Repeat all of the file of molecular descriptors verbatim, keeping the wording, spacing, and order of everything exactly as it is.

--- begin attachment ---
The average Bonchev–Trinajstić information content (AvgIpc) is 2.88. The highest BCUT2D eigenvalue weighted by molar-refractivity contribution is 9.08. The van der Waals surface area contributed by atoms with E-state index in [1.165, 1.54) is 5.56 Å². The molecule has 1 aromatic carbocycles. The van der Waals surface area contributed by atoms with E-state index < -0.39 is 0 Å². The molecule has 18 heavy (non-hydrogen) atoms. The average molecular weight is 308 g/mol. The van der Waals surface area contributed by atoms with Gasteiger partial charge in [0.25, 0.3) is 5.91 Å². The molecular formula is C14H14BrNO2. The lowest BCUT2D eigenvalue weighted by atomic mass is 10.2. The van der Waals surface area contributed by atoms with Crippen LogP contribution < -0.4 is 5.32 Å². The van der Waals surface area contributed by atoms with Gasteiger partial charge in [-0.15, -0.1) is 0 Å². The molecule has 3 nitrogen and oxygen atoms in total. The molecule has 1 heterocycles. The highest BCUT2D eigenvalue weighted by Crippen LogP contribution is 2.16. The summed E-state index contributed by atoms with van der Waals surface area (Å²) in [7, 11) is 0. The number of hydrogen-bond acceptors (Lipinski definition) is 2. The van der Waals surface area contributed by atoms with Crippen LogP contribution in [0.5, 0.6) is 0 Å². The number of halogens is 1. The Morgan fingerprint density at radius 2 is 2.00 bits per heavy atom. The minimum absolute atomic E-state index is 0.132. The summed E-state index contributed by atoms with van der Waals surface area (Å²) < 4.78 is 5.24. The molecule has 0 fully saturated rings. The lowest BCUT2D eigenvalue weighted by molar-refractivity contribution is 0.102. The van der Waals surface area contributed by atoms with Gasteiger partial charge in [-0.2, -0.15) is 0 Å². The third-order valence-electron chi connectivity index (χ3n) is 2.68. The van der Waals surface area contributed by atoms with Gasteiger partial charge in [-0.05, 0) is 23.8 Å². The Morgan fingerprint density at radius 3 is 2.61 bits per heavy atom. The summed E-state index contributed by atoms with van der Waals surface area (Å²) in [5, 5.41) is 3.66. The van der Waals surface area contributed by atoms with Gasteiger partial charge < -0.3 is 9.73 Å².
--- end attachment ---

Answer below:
The average Bonchev–Trinajstić information content (AvgIpc) is 2.88. The highest BCUT2D eigenvalue weighted by molar-refractivity contribution is 9.08. The van der Waals surface area contributed by atoms with E-state index in [1.165, 1.54) is 5.56 Å². The molecule has 1 aromatic carbocycles. The van der Waals surface area contributed by atoms with E-state index < -0.39 is 0 Å². The molecule has 18 heavy (non-hydrogen) atoms. The average molecular weight is 308 g/mol. The van der Waals surface area contributed by atoms with Gasteiger partial charge in [0.25, 0.3) is 5.91 Å². The molecular formula is C14H14BrNO2. The lowest BCUT2D eigenvalue weighted by atomic mass is 10.2. The van der Waals surface area contributed by atoms with Crippen LogP contribution < -0.4 is 5.32 Å². The van der Waals surface area contributed by atoms with Gasteiger partial charge in [-0.15, -0.1) is 0 Å². The molecule has 3 nitrogen and oxygen atoms in total. The molecule has 1 heterocycles. The highest BCUT2D eigenvalue weighted by Crippen LogP contribution is 2.16. The summed E-state index contributed by atoms with van der Waals surface area (Å²) in [7, 11) is 0. The number of hydrogen-bond acceptors (Lipinski definition) is 2. The van der Waals surface area contributed by atoms with Crippen LogP contribution in [0.5, 0.6) is 0 Å². The number of halogens is 1. The Morgan fingerprint density at radius 2 is 2.00 bits per heavy atom. The minimum absolute atomic E-state index is 0.132. The summed E-state index contributed by atoms with van der Waals surface area (Å²) < 4.78 is 5.24. The molecule has 0 fully saturated rings. The lowest BCUT2D eigenvalue weighted by molar-refractivity contribution is 0.102. The van der Waals surface area contributed by atoms with Gasteiger partial charge in [-0.2, -0.15) is 0 Å². The third-order valence-electron chi connectivity index (χ3n) is 2.68. The van der Waals surface area contributed by atoms with Gasteiger partial charge in [-0.05, 0) is 23.8 Å². The Morgan fingerprint density at radius 3 is 2.61 bits per heavy atom. The summed E-state index contributed by atoms with van der Waals surface area (Å²) in [5, 5.41) is 3.66. The van der Waals surface area contributed by atoms with Gasteiger partial charge < -0.3 is 9.73 Å².